Story of Hope: From Obligation to Joy

For the past five weeks, our church family has been engaging in a series about biblical generosity called Overflow. We wanted to take a moment and share with you Lauren’s story about how choosing to view giving as a form of ministry changed how she and her husband viewed money. It turned something that seemed like an obligation into an act of worship. Take a moment and read her story below. 

At the beginning of our marriage, my husband and I were two 23-year-olds essentially living off school loans. My husband was in dental school, and I was a dental assistant making $12 an hour. I, too, had school loans of my own at the time and was just kind of floundering. We had felt the pull to make tithing part of our walk with the Lord but had only an extra $45 to give and some months, even this was a stretch.

We had a sweet young Rwandan man come to our church one Sunday to tell us about all of the ways that a ministry in Africa had changed his life, how God had used this ministry to alter the trajectory of his future. I had felt the weight of this and knew God wanted us to commit to helping, even in our lacking. It took me promising my husband that I would give up any and all Starbucks for the duration of dental school (a promise I always failed to keep), but my husband agreed that we could do this, so we made the commitment to give. We committed to do everything we could to make this $45 payment every month. From that moment on, we didn’t miss a month because we decided to let this ministry depend on us and stuck to our word.

Photo by Tim Mossholder on Unsplash

There’s power in making a choice to couple up with God in ministry. Many people view supporting and working in ministry as someone who teaches or goes off to a foreign country to do mission work. Still, a lot of times, ministry support looks like committing to give and be obedient in the follow-through on your financial word. Understanding our giving as an active part of a ministry changed our hearts from tithing out of obligation to viewing tithing as an act of worship and support in what God is doing in the world, whether in Africa or in our own city.

There’s power in making a choice to couple up with God in ministry.

After a few years of giving our $45 a month, we finally graduated from dental school, and my husband began his dental career. Every payday, my husband and I would still give to our same ministry, but by the time we would pay as much as we could to our student loans (yowza!!) and then pay our credit cards and all the bills, we would barely have anything left to give to our Rwandan ministry and our local church. We would still give our $45, but we knew this action was not giving out of cheer but giving out of obligation. It wasn’t giving from a place of abundance but scraping up what was left and giving out of scarcity. There was no joy to be found in this because it wasn’t out of a heart of worship.

After some reflection and sitting with this before the Lord, we made some changes. We knew we were doing right by honoring our commitment to give, but we knew that the details of the giving lacked in something: cheer. We decided to sit down at the dining room table together, log on, and “give” as a family. We would take joy in it. We were worshiping God and honoring Him, and giving back to Him what He had blessed us with.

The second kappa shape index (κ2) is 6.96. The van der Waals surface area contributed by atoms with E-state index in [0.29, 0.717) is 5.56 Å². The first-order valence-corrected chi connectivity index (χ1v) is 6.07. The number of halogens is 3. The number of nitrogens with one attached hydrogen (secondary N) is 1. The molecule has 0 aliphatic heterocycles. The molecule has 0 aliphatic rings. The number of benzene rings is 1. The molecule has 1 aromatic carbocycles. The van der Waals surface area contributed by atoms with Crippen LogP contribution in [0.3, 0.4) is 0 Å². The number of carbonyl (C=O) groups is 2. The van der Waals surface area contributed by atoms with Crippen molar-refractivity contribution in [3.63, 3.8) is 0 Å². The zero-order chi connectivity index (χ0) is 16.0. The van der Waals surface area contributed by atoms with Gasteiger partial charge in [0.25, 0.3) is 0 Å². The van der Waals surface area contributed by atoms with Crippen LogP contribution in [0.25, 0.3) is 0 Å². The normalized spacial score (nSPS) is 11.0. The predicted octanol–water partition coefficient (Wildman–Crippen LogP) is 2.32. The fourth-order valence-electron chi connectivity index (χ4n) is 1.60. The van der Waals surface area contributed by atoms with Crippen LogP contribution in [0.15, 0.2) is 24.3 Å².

“Every tithe of the land, whether of the seed of the land or the fruit of the trees, is the Lord’s; it is holy to the Lord.” — Leviticus 27:30

“Every good gift and every perfect gift is from above, coming down from the Father of lights, with whom there is no variation or shadow due to change.” — James 1:17

We began to recognize that everything we had was from God: our jobs, our resources, each other, etc. It was all from God and for God. From that point on, we would sit down and give to Him and His ministries as an act of worship. We began to take deep joy in giving. We no longer gave in “auto draft” like our other bills because this was no “bill.” Though we still technically had it on “auto draft” as a source of accountability, we no longer had our hearts giving in “auto-draft.” But, instead, our hearts were giving in intentionality and abundance. We began to view our tithing and giving in the same regard that we held our house payment, our school loans, our credit cards, we knew something needed to change. As we made this shift in our thinking, we became free of credit card debt and built-up savings we were proud of at this time. However, the most powerful way the Lord blessed us was by giving us a deep joy and the gift of being people who operated with hearts of generosity. We knew we were making a difference. We knew we were obedient, and we were a family that these ministries could depend on for help. The blessing of obedience is peace, and he was gracious to give us that peace.

“Whoever sows sparingly will also reap sparingly, and whoever sows bountifully will also reap bountifully.” — 2 Corinthians 9:6

What does your giving look like — is it out of obligation or worshipful obedience? Does it produce cheer or dread? I would encourage you to pray over what kind of commitment to giving the Lord is calling you into, and my prayer for you is that you would have the courage and obedient faith to step into that place of worship and cheerful giving.